What is endodontics?
Endodontics is a branch of dentistry recognized by the American Dental Association involving treatment of the pulp (root canal) and surrounding tissues of the tooth. When you look at your tooth in the mirror, what you see is the crown. The rest of the tooth, the portion hidden beneath the gum line, is called the root. Though the outer portion of the root is a hard tissue called dentin, the inside channel or “root canal” contains a pulp of soft tissue, blood vessels and nerves. Bacteria that are introduced into the pulp as a result of tooth decay, periodontal disease, tooth fracture or other problems, can severely damage the pulp. When that happens, an endodontic specialist removes the diseased pulp to save the tooth and prevent further infection and inflammation. After successful endodontic treatment, the tooth continues to perform normally.
I’m worried about x-rays. Should I be?
No. While x-rays will be necessary during your endodontics treatment, we use an advanced non-film computerized system, called digital radiography, that produces radiation levels up to 90 percent lower than those of already low dose conventional dental x-ray machinery. These digital images can be optimized, archived, printed and sent to your dentist via e-mail. For more information contact Schick Technologies, Inc.
What about infection?
Again, there’s no need for concern. We adhere to the most rigorous standards of infection control advocated by OSHA, the Centers for Disease Control and the American Dental Association. We utilize autoclave sterilization and barrier techniques to eliminate any risk of infection. Occasionally an infection can occur after treatment due to the bacteria present in the tooth. A short regimen of antibiotics usually resolves this quickly.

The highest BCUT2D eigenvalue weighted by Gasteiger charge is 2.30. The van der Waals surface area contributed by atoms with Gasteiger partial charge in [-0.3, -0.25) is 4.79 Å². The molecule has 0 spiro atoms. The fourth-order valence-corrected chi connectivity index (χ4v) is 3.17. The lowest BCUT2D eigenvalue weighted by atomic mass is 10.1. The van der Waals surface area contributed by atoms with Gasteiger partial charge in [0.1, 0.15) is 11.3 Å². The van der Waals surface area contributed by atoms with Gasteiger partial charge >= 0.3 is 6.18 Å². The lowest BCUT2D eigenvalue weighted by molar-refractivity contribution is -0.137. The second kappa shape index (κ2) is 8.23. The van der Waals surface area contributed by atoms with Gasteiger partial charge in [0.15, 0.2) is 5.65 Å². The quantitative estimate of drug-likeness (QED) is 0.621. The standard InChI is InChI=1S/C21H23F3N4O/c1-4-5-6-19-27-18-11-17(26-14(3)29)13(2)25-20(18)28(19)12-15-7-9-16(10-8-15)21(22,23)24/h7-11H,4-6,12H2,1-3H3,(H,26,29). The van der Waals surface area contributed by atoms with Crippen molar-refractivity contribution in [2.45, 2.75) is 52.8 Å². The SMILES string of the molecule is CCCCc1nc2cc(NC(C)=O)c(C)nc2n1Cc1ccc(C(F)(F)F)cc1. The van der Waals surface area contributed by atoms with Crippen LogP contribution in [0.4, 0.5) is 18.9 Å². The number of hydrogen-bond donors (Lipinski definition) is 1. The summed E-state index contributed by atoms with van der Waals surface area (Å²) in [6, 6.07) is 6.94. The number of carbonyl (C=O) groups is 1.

What happens after treatment?
When your root canal therapy has been completed, a record of your treatment will be sent to your restorative dentist. You should contact his office for a follow-up restoration within a few weeks of completion at our office. Your restorative dentist will decide on what type of restoration is necessary to protect your tooth. It is common for endodontic patients to experience slight discomfort after routine endodontic treatment or microsurgery, usually to biting or chewing. After a healing time of 3 – 7 days the tooth is usually comfortable enough to use. Caution should be exercised to avoid putting too much pressure on a tooth until your dentist can provide the final restoration. If a problem does occur, however, we are available at all times to respond.
What new technologies are being used?
In addition to digital radiography, we utilize special operating microscopes.Microscopic magnification allows Dr. Hamling to see small cracks or extra canals that aren’t apparent even under standard magnification.